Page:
Deja vu: Yet another high-resolution audio 'format'

The Universal Music Group has released a slate of High Fidelity Pure Audio Blu-ray discs. Does anyone care?

Steve Guttenberg
Ex-movie theater projectionist Steve Guttenberg has also worked as a high-end audio salesman, and as a record producer. Steve currently reviews audio products for CNET and works as a freelance writer for Stereophile.
Steve Guttenberg
3 min read
Universal Music Group

At first blush you might think the Audiophiliac would be thrilled to hear the news about the Universal Music Group's new High Fidelity Pure Audio Blu-rays -- and I would be, if I didn't know how this story plays out. In 1999 and 2000, the original high-resolution SACD and DVD-Audio formats debuted and quickly faltered. Then the record labels tried again with the DualDisc format in 2004, and that one came and went so fast most people didn't even know it existed. I heard a lot of those discs, and I didn't feel that most (but not all) of them sounded hugely better than the CDs of the same music. In the early 2000s there weren't enough people on the planet willing to pay premium prices for high-resolution sound -- and those formats were launched at a time when most folks were still in the habit of buying music. These days free, or almost free streaming music options from Spotify, Pandora, and so forth make it unlikely High Fidelity Pure Audio will celebrate its second anniversary. Anybody remember HD DVD?

For years I've heard rumblings from a few audiophiles clamoring for high-resolution music Blu-rays, but when they see Universal's paltry selection of 36 titles, they might get the feeling that the "format" is a flash in the pan. On the upside, the Blu-rays will contain three 24-bit/96kHz or 192kHz high-resolution audio files. These audio-only (no video) discs will include uncompressed PCM digital, Dolby TrueHD, and DTS Master Audio encoded files. And if High Fidelity Pure Audio discs buyers prefer for some reason to listen to lower-resolution audio, the discs will also include the option to download MP3 and FLAC versions of the songs.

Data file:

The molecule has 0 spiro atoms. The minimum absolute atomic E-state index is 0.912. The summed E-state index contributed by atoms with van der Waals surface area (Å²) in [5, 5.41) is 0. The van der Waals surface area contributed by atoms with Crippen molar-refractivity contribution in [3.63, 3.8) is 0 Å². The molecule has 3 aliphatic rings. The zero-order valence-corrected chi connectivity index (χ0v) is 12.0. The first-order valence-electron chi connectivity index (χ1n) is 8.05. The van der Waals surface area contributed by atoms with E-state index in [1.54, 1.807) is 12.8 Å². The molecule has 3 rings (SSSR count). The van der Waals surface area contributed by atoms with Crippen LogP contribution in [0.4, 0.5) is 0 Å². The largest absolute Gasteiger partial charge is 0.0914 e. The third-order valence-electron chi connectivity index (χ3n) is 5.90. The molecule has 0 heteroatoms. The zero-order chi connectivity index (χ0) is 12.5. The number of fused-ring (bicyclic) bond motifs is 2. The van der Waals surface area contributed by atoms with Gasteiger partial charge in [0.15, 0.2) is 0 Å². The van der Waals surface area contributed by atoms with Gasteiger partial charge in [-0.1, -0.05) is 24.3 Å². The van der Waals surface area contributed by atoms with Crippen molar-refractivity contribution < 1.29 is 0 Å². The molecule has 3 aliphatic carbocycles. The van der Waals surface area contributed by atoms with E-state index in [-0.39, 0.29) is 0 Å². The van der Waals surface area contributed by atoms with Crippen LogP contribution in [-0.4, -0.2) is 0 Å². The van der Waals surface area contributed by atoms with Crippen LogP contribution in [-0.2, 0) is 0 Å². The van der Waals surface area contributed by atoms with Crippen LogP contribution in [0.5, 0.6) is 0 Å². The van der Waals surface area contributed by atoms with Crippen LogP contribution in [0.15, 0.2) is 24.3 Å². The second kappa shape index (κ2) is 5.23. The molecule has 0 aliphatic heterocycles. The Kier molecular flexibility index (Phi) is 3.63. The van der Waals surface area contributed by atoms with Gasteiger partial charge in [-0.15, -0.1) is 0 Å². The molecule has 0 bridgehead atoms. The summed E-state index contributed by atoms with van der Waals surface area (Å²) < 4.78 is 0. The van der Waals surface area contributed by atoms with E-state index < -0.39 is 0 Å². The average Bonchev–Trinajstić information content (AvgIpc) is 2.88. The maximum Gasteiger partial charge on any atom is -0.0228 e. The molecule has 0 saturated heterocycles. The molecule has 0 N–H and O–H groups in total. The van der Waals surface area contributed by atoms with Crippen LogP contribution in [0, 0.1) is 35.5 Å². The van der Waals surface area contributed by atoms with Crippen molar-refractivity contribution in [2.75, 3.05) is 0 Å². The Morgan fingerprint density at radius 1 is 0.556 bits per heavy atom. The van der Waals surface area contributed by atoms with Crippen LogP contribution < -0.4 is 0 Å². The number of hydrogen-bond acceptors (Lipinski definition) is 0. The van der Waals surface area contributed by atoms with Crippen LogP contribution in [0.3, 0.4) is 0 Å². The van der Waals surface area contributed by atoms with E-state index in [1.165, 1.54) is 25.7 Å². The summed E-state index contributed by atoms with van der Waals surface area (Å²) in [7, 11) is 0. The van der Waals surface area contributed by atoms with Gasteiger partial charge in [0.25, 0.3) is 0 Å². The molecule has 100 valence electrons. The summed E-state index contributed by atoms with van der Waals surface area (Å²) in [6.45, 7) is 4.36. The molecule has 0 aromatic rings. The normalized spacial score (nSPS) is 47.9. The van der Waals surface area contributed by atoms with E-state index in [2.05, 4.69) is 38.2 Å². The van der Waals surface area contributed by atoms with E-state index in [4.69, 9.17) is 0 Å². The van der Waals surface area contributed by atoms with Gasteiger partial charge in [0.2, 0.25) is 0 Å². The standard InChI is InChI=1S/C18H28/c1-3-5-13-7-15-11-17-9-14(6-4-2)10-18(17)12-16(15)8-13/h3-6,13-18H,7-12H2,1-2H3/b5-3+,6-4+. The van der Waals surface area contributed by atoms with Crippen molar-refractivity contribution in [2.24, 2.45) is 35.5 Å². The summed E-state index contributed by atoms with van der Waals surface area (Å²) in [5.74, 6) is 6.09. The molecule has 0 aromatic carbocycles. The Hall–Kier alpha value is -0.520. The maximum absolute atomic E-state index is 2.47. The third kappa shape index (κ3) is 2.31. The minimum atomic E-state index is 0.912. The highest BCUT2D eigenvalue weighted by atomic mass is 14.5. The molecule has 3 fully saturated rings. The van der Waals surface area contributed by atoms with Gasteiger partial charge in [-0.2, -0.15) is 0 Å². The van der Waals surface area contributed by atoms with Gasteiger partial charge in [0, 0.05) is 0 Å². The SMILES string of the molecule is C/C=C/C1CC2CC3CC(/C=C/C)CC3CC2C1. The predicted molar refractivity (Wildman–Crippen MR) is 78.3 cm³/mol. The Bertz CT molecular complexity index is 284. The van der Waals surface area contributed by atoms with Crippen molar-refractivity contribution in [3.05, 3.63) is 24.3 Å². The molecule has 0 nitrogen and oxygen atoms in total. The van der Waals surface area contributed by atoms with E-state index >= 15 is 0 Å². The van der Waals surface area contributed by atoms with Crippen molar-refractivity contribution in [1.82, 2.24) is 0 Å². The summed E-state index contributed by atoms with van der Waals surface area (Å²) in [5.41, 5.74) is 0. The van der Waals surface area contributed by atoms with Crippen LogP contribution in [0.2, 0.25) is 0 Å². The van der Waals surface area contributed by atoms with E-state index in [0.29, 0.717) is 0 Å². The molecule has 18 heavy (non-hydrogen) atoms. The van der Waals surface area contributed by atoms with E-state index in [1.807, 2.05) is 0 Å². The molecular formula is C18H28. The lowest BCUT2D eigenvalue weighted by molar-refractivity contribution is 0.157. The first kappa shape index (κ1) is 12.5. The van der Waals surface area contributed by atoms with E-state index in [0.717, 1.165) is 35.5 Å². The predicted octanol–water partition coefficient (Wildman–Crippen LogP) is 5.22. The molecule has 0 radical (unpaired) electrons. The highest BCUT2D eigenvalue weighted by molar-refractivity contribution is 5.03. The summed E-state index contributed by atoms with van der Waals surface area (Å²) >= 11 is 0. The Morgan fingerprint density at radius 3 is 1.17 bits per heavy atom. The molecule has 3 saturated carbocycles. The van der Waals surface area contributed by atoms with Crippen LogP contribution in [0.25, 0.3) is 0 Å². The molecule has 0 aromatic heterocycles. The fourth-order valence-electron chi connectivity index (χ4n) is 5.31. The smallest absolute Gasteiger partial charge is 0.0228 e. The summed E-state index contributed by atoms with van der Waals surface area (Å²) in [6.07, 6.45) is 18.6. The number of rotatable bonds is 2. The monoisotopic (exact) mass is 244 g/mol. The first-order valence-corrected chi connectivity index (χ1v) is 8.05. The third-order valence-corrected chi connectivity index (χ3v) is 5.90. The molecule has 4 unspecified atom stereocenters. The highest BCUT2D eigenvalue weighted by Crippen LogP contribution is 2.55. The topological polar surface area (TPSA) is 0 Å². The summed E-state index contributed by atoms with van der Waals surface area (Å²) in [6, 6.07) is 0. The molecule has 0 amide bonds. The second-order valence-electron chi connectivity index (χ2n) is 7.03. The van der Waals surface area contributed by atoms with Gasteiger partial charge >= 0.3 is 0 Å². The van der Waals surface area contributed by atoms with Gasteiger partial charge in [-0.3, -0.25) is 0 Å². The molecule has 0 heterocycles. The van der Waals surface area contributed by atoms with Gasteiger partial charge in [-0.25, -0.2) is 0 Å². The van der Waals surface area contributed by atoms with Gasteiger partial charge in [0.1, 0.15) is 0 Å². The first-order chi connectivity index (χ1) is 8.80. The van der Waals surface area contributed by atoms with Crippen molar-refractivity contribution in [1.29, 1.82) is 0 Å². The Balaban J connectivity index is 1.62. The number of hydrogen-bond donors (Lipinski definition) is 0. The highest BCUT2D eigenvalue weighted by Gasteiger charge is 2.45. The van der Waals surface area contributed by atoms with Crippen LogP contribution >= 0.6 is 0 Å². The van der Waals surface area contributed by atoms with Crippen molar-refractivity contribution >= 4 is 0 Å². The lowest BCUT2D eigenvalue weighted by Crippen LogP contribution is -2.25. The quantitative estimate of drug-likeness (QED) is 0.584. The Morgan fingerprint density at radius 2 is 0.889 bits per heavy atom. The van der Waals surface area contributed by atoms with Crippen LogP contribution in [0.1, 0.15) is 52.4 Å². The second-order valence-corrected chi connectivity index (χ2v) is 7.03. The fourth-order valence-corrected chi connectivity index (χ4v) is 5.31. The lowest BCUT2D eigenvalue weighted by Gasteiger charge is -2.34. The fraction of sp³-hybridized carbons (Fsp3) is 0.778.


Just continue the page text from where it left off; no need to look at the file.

I could not locate a single person at the Universal Music Group who knew anything about High Fidelity Pure Audio. The Blu-rays went on sale for 20 euros ($25.73) each in France in May, and the scheduled worldwide launch will come in September. The Rolling Stones, John Coltrane, Eric Clapton, Bob Marley, and Stevie Wonder -- yawn -- right, the same old titles we've seen on SACD and DVD-A since the turn of the century. There's just a smattering of newly recorded music forthcoming on High Fidelity Pure Audio, and that was one of the problems with SACD and DVD-A: very little new stuff was released on those formats. Will they ever learn? The promoters of the formats never really commit to them by releasing the hottest new titles in the new formats.

High Fidelity Pure Audio isn't much of a format, it's just a marketing program, and there's nothing wrong with that. The discs will play in all Blu-ray players. Then again, how will High Fidelity Pure Audio succeed where SACD and DVD-A never broke through to the mass market?

One reason it's doomed, I would venture to guess, is that the labels will be using the same already compromised masters from the LPs, CDs, and iTunes for the High Fidelity Pure Audio versions. What we really need are newly remixed versions that actually sound better than the ones they keep trotting out over and over again; mixes free of overzealous compression and other forms of processing. Until that happens, High Fidelity Pure Audio won't stand a chance of gaining any traction. I hope to try a few titles later this year, and I really want to be knocked out by the sound -- we'll see.

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